Knowledge for Development

S&T Policy for Development

This folder contains articles that have been published in: Science and Technology Policy for development, Dialogues at the Interface, by Louk Box and Rutger Engelhard (eds) 2006, Anthem Press, UK.

The authors focus on the question of what social relations make for successful science and technology policies. In particular, their articles illustrate what happens at different social interfaces, such as between policy makers and researchers, and between the users and producers of knowledge. In other words, they are interested in the knowledge networks that are emerging between the many different actors involved in the development of science and technology.

Political Science? Strengthening science–policy dialogue in developing countries

By Nicola Jones, Harry Jones and Cora Walsh, Odi Working Paper 294, August 2008. Science and technology are playing an increasingly important role in the policy process. The value of science and technological information is already well-established in the fields of health, agriculture and natural resource management, but issues such as climate change, food security and biotechnology have recently attracted a high profile in international policy debates about sustainable development and poverty reduction. These trends are set against a background of increasing international interest in and rhetorical commitment to evidence-informed policy dialogue and processes as a means to improve development policy and practice. Surprisingly, however, there is a dearth of research that systematically examines the science–policy interface in developing countries. Even fewer analysts have sought to offer practical strategies and recommendations for strengthening linkages between scientific knowledge and the policy process.


S&T policy for development: forword and list of contents

This is a book about optimism. It builds on the convergence of evidence that three factors have contributed to rapid economic transformation in emerging economies: investment in infrastructure, the development of small and medium enterprises, and public support for knowledge-based institutions. Such public support and the accompanying policies cantake very different forms. They include public investment in higher education, but equally important, the creation of professional associations and public interest groups that focus on competence building. But they also require leadership and courage to explore new economic avenues.


Dialogues at the interface: an introduction

It is trite to state that science and technology (S&T) are a necessary condition for economic development. It would be more relevant to ask the question: how are S&T policies linked with development policies? What have we learned from the many lessons, so that effective policy experimentation can take place? This is one of the key issues in current debates around science and technology for development. As argued in the report of the UN Millennium Project Task Force on Science, Technology and Innovation,  there is an urgent need for policy experimentation to stimulate learning in developing countries. The international community set itself the Millennium Development Goal (8, target 18) to ‘make available the benefits of new technologies’. If it is serious about achieving this target, the report argues, new avenues of policy learning will need to be opened up and changes in traditional social relationships will need to be made. This book is about those changing social relationships. The authors focus on the question of what social relations make for successful science and technology policies. In particular, the various chapters illustrate what happens at different social interfaces, such as between policy makers and researchers, and between the users and producers of knowledge. In other words, they are interested in the knowledge networks that are emerging between the many different actors involved in the development of science and technology.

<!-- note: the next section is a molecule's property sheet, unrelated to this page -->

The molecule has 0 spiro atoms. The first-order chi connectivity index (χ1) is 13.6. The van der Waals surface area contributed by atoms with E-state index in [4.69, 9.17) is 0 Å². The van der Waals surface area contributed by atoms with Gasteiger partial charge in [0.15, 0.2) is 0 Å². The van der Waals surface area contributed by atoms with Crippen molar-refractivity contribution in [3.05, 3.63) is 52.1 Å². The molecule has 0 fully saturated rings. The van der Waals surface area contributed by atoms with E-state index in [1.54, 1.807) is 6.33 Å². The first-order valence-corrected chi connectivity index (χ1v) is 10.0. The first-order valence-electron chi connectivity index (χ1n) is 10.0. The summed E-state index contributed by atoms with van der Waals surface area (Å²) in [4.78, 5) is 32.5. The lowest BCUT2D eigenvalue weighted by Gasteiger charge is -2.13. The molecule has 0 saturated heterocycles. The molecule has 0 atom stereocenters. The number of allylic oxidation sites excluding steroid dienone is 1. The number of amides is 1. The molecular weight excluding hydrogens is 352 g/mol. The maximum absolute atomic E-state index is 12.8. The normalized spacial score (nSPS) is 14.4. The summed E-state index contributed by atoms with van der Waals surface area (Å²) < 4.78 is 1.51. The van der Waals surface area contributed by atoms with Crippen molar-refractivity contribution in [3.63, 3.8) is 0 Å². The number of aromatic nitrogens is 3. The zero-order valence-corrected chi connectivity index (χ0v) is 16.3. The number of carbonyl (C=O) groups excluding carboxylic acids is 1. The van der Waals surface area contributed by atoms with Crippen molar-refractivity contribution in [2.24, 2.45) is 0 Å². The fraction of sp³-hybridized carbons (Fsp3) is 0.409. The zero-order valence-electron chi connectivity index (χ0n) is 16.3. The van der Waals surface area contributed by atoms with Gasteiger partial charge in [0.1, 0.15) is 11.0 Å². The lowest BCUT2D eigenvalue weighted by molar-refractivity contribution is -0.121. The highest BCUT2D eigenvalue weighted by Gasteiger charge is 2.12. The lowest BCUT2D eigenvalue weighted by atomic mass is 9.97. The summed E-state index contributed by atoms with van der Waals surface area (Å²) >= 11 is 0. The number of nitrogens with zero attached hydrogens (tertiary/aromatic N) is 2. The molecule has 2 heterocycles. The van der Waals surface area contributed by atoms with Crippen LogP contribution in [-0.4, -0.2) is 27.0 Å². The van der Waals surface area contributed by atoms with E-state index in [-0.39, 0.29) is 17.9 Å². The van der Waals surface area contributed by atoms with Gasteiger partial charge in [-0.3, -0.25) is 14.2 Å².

Knowledge dependence and its discontents

In the early days of independence there was a congruency between the intellectual ideology of the time and the development policy focus of many African states, with strong demand for domestic policy research. In contrast, the era of structural adjustment and current globalization fostered knowledge dependence, through un-negotiated policy options that tied development aid to the acceptance of ‘external’ knowledge. Today, there are new opportunities due to new leadership in the continent and the various new economic development plans that could provide the basis for a stronger domestic research-policy interface. The development of the continent will require a political leadership that appreciates the intellectual capacity of Africans, a core of confident, liberated intellectual freedom fighters who are ready to use their knowledge to liberate the continent from poverty, and the emergence of new institutions such as the African Technology Policy Studies Network (ATPS) that would provide the platform.


Regionalism and science and technology development in Africa

Regional integration offers new and increasing prospects for Africa’s scientific and technological development. If well organized and used, integration could provide the basis for developing and sharing infrastructure for research and development, and for mobilizing and using scarce expertise and financial resources. This chapter examines how science and technology considerations are being handled in the renewed efforts to promote regional economic and trade integration in Africa, and discusses new and emerging regional science and technology programmes.